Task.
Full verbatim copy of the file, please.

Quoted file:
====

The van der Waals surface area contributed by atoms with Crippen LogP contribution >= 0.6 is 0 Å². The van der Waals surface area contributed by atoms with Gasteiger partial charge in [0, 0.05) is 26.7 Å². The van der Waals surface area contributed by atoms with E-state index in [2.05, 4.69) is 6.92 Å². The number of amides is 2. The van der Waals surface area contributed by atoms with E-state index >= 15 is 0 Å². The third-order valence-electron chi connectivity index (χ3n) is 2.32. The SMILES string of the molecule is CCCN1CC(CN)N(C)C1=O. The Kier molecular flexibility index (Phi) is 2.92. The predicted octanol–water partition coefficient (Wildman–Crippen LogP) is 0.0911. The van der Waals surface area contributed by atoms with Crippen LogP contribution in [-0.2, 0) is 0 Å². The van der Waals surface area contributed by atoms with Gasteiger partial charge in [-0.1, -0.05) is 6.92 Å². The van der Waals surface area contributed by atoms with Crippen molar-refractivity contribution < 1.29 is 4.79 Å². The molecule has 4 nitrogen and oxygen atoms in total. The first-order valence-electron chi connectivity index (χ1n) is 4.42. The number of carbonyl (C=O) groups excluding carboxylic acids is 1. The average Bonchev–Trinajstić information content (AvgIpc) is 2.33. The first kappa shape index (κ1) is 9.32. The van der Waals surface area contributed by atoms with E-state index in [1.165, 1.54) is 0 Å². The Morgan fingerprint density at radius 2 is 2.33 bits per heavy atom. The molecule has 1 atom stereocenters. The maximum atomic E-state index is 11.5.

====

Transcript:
The van der Waals surface area contributed by atoms with Crippen LogP contribution >= 0.6 is 0 Å². The van der Waals surface area contributed by atoms with Gasteiger partial charge in [0, 0.05) is 26.7 Å². The van der Waals surface area contributed by atoms with E-state index in [2.05, 4.69) is 6.92 Å². The number of amides is 2. The van der Waals surface area contributed by atoms with E-state index >= 15 is 0 Å². The third-order valence-electron chi connectivity index (χ3n) is 2.32. The SMILES string of the molecule is CCCN1CC(CN)N(C)C1=O. The Kier molecular flexibility index (Phi) is 2.92. The predicted octanol–water partition coefficient (Wildman–Crippen LogP) is 0.0911. The van der Waals surface area contributed by atoms with Crippen LogP contribution in [-0.2, 0) is 0 Å². The van der Waals surface area contributed by atoms with Gasteiger partial charge in [-0.1, -0.05) is 6.92 Å². The van der Waals surface area contributed by atoms with Crippen molar-refractivity contribution < 1.29 is 4.79 Å². The molecule has 4 nitrogen and oxygen atoms in total. The first-order valence-electron chi connectivity index (χ1n) is 4.42. The number of carbonyl (C=O) groups excluding carboxylic acids is 1. The average Bonchev–Trinajstić information content (AvgIpc) is 2.33. The first kappa shape index (κ1) is 9.32. The van der Waals surface area contributed by atoms with E-state index in [1.165, 1.54) is 0 Å². The Morgan fingerprint density at radius 2 is 2.33 bits per heavy atom. The molecule has 1 atom stereocenters. The maximum atomic E-state index is 11.5.